christinejoseph | Sep 28, 2016 |
Another wonderful biography from Mr. Walter Isaacson.

A while ago, I read [b:Steve Jobs|11084145|Steve Jobs|Walter Isaacson|https://d2arxad8u2l0g7.cloudfront.net/books/1327861368s/11084145.jpg|16005831] by Isaacson, and was immensely impressed by how well written his biography was. I felt I was able to get into the mind and shoes of one of the founders of Apple, and came away feeling that I learned something new. After that, I knew that I would want to read about another great person, Benjamin Franklin.

The writing in this biography is just as good. The biography does a good enough job analyzing and summarizing the details of Franklin's parents' lives, his life, and the lives of his children and grandchildren, giving the reader a grand scope of what made up Benjamin Franklin. Frankly, this is what any good biography should do. There were many things I learned, and I'm grateful for that.

In my own personal ranking of biographies, this one is definitely up there. It's written in such as way that it's relatively easy for any reader to get into it without the prose dragging on too much. With that said, I found that I enjoyed Steve Jobs a little more. This might have to do with the fact that his life was much more recent than Franklin's, and therefore offered many more primary sources from which Isaacson could get his material. Likewise, if you're looking for another book centered on a founding father, [b:Alexander Hamilton|16130|Alexander Hamilton|Ron Chernow|https://d2arxad8u2l0g7.cloudfront.net/books/1436131915s/16130.jpg|1205304] by Ron Chernow. I found this to be vastly more intriguing and entertaining. ( )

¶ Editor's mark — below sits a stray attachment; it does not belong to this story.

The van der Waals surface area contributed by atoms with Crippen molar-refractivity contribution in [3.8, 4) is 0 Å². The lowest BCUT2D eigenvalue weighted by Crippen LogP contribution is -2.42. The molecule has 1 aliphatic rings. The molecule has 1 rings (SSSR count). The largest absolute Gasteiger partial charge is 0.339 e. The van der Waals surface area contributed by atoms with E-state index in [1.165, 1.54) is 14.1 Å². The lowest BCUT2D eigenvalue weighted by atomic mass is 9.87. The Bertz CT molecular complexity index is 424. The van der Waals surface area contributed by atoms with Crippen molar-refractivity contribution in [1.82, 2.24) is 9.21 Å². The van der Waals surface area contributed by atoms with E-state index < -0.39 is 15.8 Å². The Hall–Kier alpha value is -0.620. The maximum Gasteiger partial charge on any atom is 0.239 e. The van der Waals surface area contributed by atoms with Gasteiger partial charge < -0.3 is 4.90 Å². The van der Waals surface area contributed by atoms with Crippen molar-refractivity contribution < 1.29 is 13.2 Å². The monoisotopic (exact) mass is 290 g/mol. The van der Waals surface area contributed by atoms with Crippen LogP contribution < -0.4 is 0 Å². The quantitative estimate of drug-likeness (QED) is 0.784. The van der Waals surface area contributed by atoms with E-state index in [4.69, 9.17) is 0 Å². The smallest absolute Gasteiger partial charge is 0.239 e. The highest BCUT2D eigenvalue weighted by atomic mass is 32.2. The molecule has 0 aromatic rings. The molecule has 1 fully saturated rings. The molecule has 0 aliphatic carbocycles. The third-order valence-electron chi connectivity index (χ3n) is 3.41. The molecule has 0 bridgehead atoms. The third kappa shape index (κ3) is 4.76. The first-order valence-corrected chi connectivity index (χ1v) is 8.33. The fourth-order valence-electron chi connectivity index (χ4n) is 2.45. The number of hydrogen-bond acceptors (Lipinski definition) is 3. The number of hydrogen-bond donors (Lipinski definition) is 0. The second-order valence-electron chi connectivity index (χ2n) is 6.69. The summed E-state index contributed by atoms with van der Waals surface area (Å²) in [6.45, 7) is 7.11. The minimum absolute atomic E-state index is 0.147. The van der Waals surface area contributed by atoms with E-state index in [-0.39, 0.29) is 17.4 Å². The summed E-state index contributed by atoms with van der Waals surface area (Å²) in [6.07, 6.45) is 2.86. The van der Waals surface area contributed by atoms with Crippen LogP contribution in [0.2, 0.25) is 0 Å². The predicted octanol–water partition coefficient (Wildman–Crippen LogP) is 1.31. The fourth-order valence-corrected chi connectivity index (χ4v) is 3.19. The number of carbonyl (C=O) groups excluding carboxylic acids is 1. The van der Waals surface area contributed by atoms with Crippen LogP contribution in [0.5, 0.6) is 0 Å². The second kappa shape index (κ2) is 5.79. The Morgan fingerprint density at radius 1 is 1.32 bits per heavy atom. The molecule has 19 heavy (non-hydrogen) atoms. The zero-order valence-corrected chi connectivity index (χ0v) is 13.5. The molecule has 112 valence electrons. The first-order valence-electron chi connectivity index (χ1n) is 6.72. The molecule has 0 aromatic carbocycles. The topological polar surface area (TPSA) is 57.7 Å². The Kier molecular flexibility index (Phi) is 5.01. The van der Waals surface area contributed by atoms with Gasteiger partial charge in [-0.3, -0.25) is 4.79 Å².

jms001 | Sep 10, 2016 |
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Runger, NelsonNarratorsecondary authorsome editionsconfirmed
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His arrival in Philadelphia is one of the most famous scenes in autobiographical literature: The bedraggled 17-year-old runaway, cheeky yet with a pretense of humility, straggling off the boat and buying three puffy rolls as he wanders up Market Street.